Jig Fishing Series Fly Fishing Jigs, Part 3 by Dave Gantman

Jig Fishing Series Fly Fishing Jigs, Part 3 by Dave Gantman

After seeing the reaction from those fish, the decision was made to avoid spinning tackle for the remainder of the day. The water was too small and too clear for what I had set up on my rod.

So what do you turn to when spinning tackle is too heavy? I believe the best tool is the fly rod.

We made our way up-stream, fishing a couple of promising holes with no luck, and then it happened. Barrett pitched his 1/32 oz, shell pink and white, jig into a small green slot, no larger than six feet wide by ten feet long. His indicator hit the water and immediately disappeared. The fight was on! By the time the fish was done with Barrett, it had taken him down-stream through three other fishing holes, through two log jams, jumping clear out of the water at least a half dozen times. This was undoubtedly the most epic steelhead battle I have ever seen! The end result was a nickel bright, native hen of about seven to eight pounds. We wanted a native Oregon steelhead fresh from the salt, and we got it, thanks to a fly rod and a jig.

Why Fly Fish?

Many people believe fly fishing for steelhead, especially for lazy winter fish, is a waste of time. In my opinion this couldn’t be further from the truth. Yes, I do agree that much of the time there are more effective tactics, however, when water is low and clear, or the drainage being fished is very small, the fly rod will out-fish all other applications. This is mainly due to the light presentation the fly rod offers and the control it provides within the confines of these smaller streams.

The steelhead jig is primarily designed to be dead drifted with the current, and suspended above the bottom, using a float or strike indicator. Along with being a light presentation, the fly rod allows you to present jigs in a different fashion than most anglers may be used to. Because of the floating line, the strike indicator can be removed and the jig can be swung across the current, covering a good portion of the hole. This technique can entice a grab when it seems like nothing else will—so we’ll get back to this later.

Equipment & Rigging

Of course, there are many different options when choosing a fly rod to fish jigs, but for our purposes, I’ll try to keep it simple. A nine to ten foot, 7 or 8 weight, moderate to fast action rod will do the trick for this application. The floating fly line should match the rod weight.

Off of your floating fly line you will need a leader approximately the length of your rod, tapering down to a tippet size of 8-15 lbs. Base your tippet size on clarity of the water, size of the fish, and how leader-shy they appear to be. Next, you attach a strike indicator six to nine feet above the end of your leader, depending on the depth of the water. The indicator needs to be just large enough to hold up the jig size of your choice. I do not recommend fishing jigs larger than 1/16 oz. on a fly rod, as they become very difficult to cast safely. After your set-up is complete, tie on your jig and you’re ready to fish.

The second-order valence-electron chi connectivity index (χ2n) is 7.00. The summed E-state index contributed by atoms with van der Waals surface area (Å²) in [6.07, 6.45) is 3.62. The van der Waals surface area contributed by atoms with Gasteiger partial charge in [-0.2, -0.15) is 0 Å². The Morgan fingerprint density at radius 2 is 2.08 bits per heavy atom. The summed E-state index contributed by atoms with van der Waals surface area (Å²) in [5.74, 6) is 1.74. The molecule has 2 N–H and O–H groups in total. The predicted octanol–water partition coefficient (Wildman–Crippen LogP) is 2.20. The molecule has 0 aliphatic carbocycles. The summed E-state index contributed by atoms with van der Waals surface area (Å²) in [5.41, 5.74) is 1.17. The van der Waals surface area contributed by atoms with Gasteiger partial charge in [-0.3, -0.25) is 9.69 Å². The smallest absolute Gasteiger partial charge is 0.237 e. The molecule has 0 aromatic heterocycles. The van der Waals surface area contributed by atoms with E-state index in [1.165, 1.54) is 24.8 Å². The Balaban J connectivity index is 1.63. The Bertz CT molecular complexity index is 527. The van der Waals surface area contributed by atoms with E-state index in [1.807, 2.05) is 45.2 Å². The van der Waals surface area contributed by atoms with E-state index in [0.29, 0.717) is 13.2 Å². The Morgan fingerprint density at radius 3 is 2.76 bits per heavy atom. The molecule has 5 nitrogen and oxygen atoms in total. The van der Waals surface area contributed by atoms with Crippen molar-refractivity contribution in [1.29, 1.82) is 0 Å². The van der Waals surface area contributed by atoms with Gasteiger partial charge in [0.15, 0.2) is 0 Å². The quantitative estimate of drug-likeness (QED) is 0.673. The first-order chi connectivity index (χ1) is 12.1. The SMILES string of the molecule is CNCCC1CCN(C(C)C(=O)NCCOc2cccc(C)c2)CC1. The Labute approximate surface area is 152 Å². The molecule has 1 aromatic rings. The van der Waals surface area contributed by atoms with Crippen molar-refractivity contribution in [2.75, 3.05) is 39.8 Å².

Fly Fishing Jigs

Before you start fly fishing with jigs, it’s best to determine if, in fact, this style of fishing is appropriate for the water you’re approaching.

I like to fly fish jigs in small to moderate size drainage that is low, clear, and has well defined pocket water. Adjust the depth of your strike indicator to suspend the jig slightly above the bottom. Then, pitch your jig to the head of the pocket, mending the fly line above the indicator in the process. Allow the jig to drift freely with the current and watch your strike indicator for any signs of a grab. If the indicator goes down, be sure to set the hook at a down-stream angle. If you come tight to a fish, allow your line to clear and enjoy the ride.

To swing a jig on your fly rod, as described in the previous section, first remove the strike indicator from the leader, then stand at the head of the spot you wish to fish, casting your jig across the hole at a 45 degree angle down-stream. Allow the line to come tight and to swing slowly across the current. If you get a bite using this technique, wait until the fish starts to pull line, then set the hook at a down-stream angle.

This information and the techniques provided in this article, are sure to bring success in fly fishing with jigs. Although all fisheries are different and these specs may need slight adjustments, this concept has and will continue to take fish consistently in the described water conditions.

Store this technique under your fishing cap and look for an opportunity to give it a try.

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